While trying to wipe out Abu Sayyaf, Arroyo, 54, continued peace talks with another rebel group, the Moro Islamic Liberation Front (MILF), which has been fighting since 1978 for an independent Islamic state in Mindanao. The government and the 15,000-strong MILF signed a ceasefire in 2001, though the rebels' separatist demands stand in the way of a durable peace accord. Separately, Arroyo's government made little progress in reviving stalled talks with Communist rebels, known as the New People's Army, who have been waging a low-grade rural insurgency since 1969.
Arroyo, a U.S.-trained economist, said that her decision not to run in 2004 would avoid worsening the country's political and social rifts and leave her free to deal with the economy. Earlier, she launched the crackdown on tax evasion with several highly publicized arrests of alleged tax dodgers. The Philippines loses an estimated 10 percent of its gross domestic product (GDP), or about $7.6 billion, to tax evasion each year, according to the U.S investment bank Morgan Stanley. This has contributed to a hefty budget deficit of around 5.4 percent of GDP, which makes it costlier for the government to borrow money while leaving less for education, infrastructure, and other critical needs.
Filipinos enjoy most basic rights and can change their government through elections. Many foreign and domestic observers, however, said that the street protests and military pressure that forced President Joseph Estrada to resign in 2001 amounted to a "soft coup."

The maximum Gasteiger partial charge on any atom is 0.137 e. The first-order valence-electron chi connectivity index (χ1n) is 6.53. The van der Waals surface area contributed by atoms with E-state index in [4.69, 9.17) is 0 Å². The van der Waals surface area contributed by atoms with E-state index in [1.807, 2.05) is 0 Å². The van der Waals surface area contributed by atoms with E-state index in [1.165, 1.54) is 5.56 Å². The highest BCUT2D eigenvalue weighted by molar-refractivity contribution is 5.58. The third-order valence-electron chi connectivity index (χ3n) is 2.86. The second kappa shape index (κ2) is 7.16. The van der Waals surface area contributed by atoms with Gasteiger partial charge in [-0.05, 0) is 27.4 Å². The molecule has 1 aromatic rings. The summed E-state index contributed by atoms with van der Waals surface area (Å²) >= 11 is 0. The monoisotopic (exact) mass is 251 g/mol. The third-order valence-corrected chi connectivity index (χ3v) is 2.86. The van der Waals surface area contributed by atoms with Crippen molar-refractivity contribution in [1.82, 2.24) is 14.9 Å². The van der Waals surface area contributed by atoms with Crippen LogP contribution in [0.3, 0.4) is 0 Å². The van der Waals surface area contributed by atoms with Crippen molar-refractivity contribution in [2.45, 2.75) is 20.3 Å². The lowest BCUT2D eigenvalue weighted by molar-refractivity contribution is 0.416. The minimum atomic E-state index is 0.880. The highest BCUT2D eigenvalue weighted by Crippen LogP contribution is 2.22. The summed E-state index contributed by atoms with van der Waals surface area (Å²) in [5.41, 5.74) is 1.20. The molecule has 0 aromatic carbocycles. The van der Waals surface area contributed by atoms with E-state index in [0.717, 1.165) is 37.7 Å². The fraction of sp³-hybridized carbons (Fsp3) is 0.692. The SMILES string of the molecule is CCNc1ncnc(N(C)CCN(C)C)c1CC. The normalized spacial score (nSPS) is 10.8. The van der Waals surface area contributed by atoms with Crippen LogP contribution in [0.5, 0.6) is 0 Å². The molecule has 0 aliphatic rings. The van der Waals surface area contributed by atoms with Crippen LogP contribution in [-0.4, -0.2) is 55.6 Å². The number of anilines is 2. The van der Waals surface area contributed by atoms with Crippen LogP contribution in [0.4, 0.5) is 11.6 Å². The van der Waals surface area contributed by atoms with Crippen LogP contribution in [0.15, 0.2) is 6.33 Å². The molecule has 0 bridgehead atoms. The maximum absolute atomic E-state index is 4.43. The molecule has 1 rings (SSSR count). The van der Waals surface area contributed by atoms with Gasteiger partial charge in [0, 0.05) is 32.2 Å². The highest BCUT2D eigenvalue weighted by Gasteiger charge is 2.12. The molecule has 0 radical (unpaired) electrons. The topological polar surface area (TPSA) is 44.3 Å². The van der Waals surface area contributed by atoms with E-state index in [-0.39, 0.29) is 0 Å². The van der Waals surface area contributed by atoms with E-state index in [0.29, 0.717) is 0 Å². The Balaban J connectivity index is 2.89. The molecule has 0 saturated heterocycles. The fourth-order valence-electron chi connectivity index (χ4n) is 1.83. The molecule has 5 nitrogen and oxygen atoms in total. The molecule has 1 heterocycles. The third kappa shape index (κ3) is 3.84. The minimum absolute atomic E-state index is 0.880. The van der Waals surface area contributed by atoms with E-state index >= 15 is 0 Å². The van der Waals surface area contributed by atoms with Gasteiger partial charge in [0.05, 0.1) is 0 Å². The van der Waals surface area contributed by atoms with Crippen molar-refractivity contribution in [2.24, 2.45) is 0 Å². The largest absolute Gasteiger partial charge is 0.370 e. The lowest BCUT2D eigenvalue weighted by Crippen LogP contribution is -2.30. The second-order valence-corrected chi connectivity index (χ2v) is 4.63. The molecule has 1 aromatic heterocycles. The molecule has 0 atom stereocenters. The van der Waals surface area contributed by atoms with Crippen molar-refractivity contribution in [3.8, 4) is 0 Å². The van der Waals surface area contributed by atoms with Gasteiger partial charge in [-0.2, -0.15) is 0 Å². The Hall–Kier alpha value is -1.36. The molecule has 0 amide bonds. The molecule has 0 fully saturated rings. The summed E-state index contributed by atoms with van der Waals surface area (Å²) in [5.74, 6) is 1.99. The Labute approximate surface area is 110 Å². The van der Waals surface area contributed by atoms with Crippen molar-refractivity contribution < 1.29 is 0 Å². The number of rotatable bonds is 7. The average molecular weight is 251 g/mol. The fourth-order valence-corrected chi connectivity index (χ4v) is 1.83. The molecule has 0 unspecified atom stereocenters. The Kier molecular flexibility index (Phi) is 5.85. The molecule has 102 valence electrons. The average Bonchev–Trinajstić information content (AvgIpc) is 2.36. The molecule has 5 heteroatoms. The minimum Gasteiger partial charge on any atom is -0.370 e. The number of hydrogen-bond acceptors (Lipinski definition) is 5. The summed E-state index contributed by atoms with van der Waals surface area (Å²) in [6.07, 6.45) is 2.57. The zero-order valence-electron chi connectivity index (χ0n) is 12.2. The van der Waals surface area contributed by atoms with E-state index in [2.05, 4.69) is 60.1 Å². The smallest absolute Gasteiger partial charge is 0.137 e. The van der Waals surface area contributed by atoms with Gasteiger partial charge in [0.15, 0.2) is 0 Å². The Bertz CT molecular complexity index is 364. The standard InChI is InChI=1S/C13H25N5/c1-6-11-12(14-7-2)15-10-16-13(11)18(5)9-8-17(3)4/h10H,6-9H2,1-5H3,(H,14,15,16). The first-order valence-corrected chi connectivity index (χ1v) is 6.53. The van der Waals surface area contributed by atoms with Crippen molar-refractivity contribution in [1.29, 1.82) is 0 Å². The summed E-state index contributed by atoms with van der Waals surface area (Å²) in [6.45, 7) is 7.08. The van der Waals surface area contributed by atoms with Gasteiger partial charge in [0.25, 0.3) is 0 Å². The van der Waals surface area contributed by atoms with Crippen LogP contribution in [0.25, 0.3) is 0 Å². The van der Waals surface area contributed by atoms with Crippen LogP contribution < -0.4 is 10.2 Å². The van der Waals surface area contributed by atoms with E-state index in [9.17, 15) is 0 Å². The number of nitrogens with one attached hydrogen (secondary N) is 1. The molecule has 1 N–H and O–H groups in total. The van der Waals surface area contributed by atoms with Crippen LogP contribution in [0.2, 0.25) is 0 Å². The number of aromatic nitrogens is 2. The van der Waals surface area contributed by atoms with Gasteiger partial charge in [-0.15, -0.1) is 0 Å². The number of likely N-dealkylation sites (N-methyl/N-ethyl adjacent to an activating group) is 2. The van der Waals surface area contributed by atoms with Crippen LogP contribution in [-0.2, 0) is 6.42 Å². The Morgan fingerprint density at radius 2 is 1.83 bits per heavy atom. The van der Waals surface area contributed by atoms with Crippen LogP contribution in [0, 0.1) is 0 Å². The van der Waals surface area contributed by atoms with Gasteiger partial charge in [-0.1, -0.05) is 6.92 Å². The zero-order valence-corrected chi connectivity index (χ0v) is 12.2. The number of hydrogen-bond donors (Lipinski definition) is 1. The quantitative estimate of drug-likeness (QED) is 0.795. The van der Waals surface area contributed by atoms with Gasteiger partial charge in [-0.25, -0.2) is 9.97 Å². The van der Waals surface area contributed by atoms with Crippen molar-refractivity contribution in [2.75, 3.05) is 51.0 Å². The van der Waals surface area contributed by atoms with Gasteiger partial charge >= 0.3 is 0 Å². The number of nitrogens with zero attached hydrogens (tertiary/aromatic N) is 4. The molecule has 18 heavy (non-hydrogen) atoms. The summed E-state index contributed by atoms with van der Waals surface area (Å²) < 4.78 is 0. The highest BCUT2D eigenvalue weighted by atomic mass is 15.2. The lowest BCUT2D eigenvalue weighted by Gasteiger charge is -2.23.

Elections continue to be violent, though less so than in the past. Many election-related killings are attributed to local militias linked to politicians. In addition, the New People's Army has claimed responsibility for some poll-related deaths. The military said that 86 people, including 10 candidates, were killed before and during local elections in July 2002. Some 100 people were killed in violence related to the 2001 national elections, according to the U.S. State Department's global human rights report for 2001, released in March 2002.
The 1987 constitution vests executive power in a directly elected president who is limited to a single six-year term. Because she is serving out the remainder of Estrada's term, President Arroyo could have run in the 2004 presidential election. Congress consists of a directly elected, 24-member Senate and a House of Representatives with 201 directly elected members and up to 50 others appointed by the president. Despite recent economic reforms, a few dozen powerful families continue to play an overarching role in politics and hold an outsized share of corporate wealth and land. "Corporate ownership and control in the Philippines is highly concentrated within 40-50 family groups," according to a 2001 World Bank report. In the countryside, meanwhile, the wealthiest 5 percent of Filipinos control nearly 90 percent of the land, the Hong Kong-based Far Eastern Economic Review reported in 2001.
Corruption, cronyism, and influence peddling are widely believed to be rife in business and government. The Berlin-based Transparency International ranked the Philippines in a four-way tie for 77th place out of 102 countries in its 2002 corruption survey, with top-ranked Finland being the least corrupt country.